Ruth and Sylvia Schwartz Children’s Book Award — Winner, Young Adult • High Plains Book Award — Winner, Young Adult • Red Maple Fiction Award — Shortlisted • Snow Willow Award — Shortlisted
Sadia wishes life in high school was as straightforward as a game of basketball.
Fifteen-year-old Sadia Ahmadi is passionate about one thing: basketball. Her best friend Mariam, on the other hand, wants to get noticed by the popular crowd and has started de-jabbing, removing her hijab, at school every morning. Sadia’s mom had warned her that navigating high school could be tricky. As much as she hates to admit it, her mom was right.
When tryouts for an elite basketball team are announced, Sadia jumps at the opportunity. Her talent speaks for itself. Her head scarf, on the other hand, is a problem; especially when a discriminatory rule means she has to choose between removing her hijab and not playing. Mariam, Sadia’s parents, and her teammates all have different opinions about what she should do. But it is Sadia who has to find the courage to stand up for herself and fight for what is right — on and off the court.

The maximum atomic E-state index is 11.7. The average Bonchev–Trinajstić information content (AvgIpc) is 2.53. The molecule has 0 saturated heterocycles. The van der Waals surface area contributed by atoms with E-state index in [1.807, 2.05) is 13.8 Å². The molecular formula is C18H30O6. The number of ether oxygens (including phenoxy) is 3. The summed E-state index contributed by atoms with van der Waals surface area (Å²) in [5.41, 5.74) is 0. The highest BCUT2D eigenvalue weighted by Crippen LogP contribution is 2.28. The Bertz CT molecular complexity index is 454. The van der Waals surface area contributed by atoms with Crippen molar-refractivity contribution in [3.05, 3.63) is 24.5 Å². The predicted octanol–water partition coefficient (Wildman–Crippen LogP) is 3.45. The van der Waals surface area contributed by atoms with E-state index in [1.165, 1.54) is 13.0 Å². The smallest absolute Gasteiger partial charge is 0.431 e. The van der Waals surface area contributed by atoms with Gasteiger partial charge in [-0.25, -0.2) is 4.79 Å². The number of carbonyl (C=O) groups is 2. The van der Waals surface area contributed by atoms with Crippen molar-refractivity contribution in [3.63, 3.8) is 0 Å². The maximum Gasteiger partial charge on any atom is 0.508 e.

Fifteen-year-old Sadia Ahmadi, a Muslim immigrant from Syria, learns that young voices can still be powerful in Nelson's story about being loyal to one's beliefs. After living for three years in Winnipeg with her family ("We'd left Syria just before things went haywire"), Sadia is well-adjusted and happy, but she is constantly reminded that she's an outsider, and her freshman year brings many challenges. Sadia's best friend Nazreen, who is also Muslim, starts "de-jabbing" (removing her hijab) and changing into revealing clothes at school; the distance between the girls increases after they learn that they both have a crush on the same guy and Sadia befriends new student Amira, a refugee from Syria. Sadia is thrilled to make the basketball team, but she's hindered by her hijab on the court, and she may not be able to play in an upcoming tournament if she doesn't remove it. The characters can be somewhat one-dimensional, but Nelson (Blood Brothers) writes compellingly about Sadia's passion for basketball, her evolving friendship with Nazreen, and the way that Amira forces her to confront the current state of affairs in Syria. Ages 12 up. , Correction: An earlier version of this review misspelled the protagonist's name in one instance.